If everything goes according to plan, truck driver Gordon Terry needs 44 hours to haul a shipment of car parts from Turin, Italy to Jaguar Land Rover’s factory outside of Liverpool.
“By law, 10 hours is the most you can drive in one day,” Terry said as he pointed to the tachograph which records his time on the road. The driver for Alcaline International Haulage Company gets as far as he can — usually about 500 miles — before stopping for the night.
Terry has been driving the heavily trafficked route from Italy’s industrial heartland to auto factories in the north of England for 25 years. Many of the parts he carries are bolted onto vehicles within hours of their delivery in Britain, making him an essential part of the just-in-time manufacturing process used by companies like BMW, Airbus, Nissan, and Jaguar Land Rover (JLR).
A disorderly Brexit would cause customs checks at the UK border and disrupt the finely tuned manufacturing system. The companies have warned of immediate damage to their supply chains, while new trade barriers and higher costs after March 29 could eventually force manufacturers to rethink their business in the United Kingdom.
“[The] worst case scenario would be just blockades, vehicles parked up because we don’t know what’s going on,” said David Zaccheo, operations director at Alcaline. “It’s difficult for me to obviously comment on that because we’re not sure ourselves what’s gonna happen.”
The problem at Dover
The biggest crunch point for drivers like Terry is expected to be the English Channel crossing between Dover and the French town of Calais. The port of Dover handled 2.5 million trucks in 2018 and another 1.7 million passed through the nearby Eurotunnel under the channel.
Britain’s EU membership means trucks currently zip cross the border. But customs checks will be needed if the United Kingdom leaves the European Union without an exit agreement in place.
“Even adding a couple of minutes for the basic checks to see if the paperwork has been filed correctly will [cause trucks to] tail back up to about 20 kilometers [12 miles] on either side of the border,” said Alex Veitch, head of global policy for the UK Freight Transport Association.
Some of the largest manufacturing companies operating in Britain have warned of dire consequences if there are delays at the border.
Ford estimates that a disorderly Brexit would cost it $800 million in 2019. JLR, owned by India’s Tata Motors, has warned it would wipe out £1.2 billion ($1.6 billion) a year in profit.
“If one part is not at the right time, on the right position, next to the assembly line, we are facing a challenge,” JLR CEO Ralf Speth told Sky News last year. “That is a huge risk.”
BMW has already decided to shut its Mini factory in Oxford for a month of maintenance immediately after Brexit because it can’t be sure that parts will be delivered.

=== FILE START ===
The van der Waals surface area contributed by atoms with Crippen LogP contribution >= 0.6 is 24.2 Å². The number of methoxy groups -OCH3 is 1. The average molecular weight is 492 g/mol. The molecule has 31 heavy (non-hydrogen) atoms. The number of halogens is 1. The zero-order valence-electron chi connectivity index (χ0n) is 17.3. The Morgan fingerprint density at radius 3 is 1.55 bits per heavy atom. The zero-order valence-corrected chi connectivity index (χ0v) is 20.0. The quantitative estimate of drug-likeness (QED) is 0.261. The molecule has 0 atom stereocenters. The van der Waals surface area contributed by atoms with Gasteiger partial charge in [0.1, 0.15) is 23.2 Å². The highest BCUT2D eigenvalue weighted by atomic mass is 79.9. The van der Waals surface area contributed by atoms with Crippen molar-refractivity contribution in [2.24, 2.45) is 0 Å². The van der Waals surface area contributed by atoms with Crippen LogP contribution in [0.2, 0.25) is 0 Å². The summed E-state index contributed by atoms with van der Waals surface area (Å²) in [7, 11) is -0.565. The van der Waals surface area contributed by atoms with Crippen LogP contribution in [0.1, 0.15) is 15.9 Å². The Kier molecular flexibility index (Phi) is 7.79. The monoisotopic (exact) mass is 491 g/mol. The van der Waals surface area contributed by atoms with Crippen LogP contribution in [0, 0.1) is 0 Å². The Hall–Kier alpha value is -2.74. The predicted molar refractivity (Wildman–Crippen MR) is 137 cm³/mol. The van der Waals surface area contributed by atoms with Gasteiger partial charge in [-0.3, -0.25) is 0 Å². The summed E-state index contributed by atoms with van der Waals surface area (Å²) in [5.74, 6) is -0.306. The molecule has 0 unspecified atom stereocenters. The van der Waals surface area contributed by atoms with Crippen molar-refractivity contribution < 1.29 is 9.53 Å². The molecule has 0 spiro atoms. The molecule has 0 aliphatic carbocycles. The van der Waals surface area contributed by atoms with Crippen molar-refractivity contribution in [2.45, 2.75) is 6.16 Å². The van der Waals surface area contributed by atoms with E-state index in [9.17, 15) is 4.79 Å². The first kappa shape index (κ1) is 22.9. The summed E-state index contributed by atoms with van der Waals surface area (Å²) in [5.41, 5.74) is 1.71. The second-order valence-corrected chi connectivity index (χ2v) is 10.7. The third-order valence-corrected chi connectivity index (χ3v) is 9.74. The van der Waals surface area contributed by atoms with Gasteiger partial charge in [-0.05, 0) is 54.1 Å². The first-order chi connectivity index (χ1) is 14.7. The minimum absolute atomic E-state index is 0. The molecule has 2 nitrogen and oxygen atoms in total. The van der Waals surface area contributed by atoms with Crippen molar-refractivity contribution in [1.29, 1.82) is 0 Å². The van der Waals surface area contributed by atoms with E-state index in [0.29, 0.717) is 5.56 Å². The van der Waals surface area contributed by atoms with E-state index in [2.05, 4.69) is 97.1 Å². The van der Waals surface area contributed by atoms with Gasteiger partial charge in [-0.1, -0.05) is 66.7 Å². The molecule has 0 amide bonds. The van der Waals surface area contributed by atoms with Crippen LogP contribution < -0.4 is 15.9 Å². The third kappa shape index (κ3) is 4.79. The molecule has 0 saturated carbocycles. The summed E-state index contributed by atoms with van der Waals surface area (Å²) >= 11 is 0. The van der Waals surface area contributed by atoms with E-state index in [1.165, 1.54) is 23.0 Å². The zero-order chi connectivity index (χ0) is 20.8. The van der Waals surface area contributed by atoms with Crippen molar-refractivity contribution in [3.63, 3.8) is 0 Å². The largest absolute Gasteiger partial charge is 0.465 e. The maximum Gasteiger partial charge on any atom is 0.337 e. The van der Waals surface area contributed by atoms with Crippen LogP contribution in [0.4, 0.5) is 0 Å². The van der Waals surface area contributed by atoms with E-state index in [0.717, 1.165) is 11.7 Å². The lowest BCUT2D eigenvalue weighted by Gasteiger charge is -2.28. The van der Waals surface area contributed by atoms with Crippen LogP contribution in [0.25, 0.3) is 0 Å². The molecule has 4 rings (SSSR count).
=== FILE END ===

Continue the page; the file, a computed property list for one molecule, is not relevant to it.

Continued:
“As a responsible business, we are looking at our options and taking steps to make sure we’re prepared for a worst case scenario,” BMW told CNN Business. “This includes any potential port delays.”
The consequences could stretch far into the future. Aerospace giant Airbus said last month that it could redirect future investment away from its factories in Britain if trade links and supply chains are not protected.
“I’m not surprised that [companies] are probably looking at relocating to areas where that delay does not exist,” said Veitch.
By land, sea or air
Across the channel, Port of Calais CEO Jean-Marc Puissesseau and his team have spent $6.8 million to build a holding area where 250 trucks can be parked for customs checks.
He downplayed talk of potential delays. Trucks that arrive at the border with the correct paperwork will be waived through customs, he said, while those with incomplete or inaccurate documents will be directed to the holding area.
“There is no reason to have a traffic jam, to have a big congestion of traffic,” said Puissesseau.
Transport companies and trade experts think the French executive is too optimistic. They say that businesses are not prepared for a new customs regime, mainly because they haven’t been told how the system will function.
Veitch said the port doesn’t have the technology needed to check drivers’ paperwork in real time. And the holding area for 250 trucks won’t be nearly big enough, according to Alcaline’s Zaccheo.
Zaccheo, whose trucks make 10,000 border crossings a year, is preparing for the worst. He recently purchased a helicopter to help circumvent border delays and rush small parts to UK factories.
“If the vehicles were to be stopped in Calais or Dover for customs checks and all of a sudden the lines stopped, then obviously time is of the essence,” Zaccheo said. “The helicopter can set off, recover those parts and fly straight to the plant.”
‘It’s a reality’
Britain is set to leave the European Union in less than 50 days, but there’s still no clarity on its exit plan. Terry, the truck driver, isn’t worried about a messy divorce.
“We will rebuild,” he said. “It will create more industry. It will create more work for youngsters.”
Puissesseau is confident that Terry’s trips across the channel won’t be disrupted no matter what happens with Brexit. Still, he said the wounds caused by the separation run deep.
“It’s a pity, really a pity, to know that just in front of us, 36 kilometers [22 miles], it will be a third country,” Puissesseau said, pointing across the channel to the white cliffs of Dover. “I still can’t believe it, but it’s a reality.”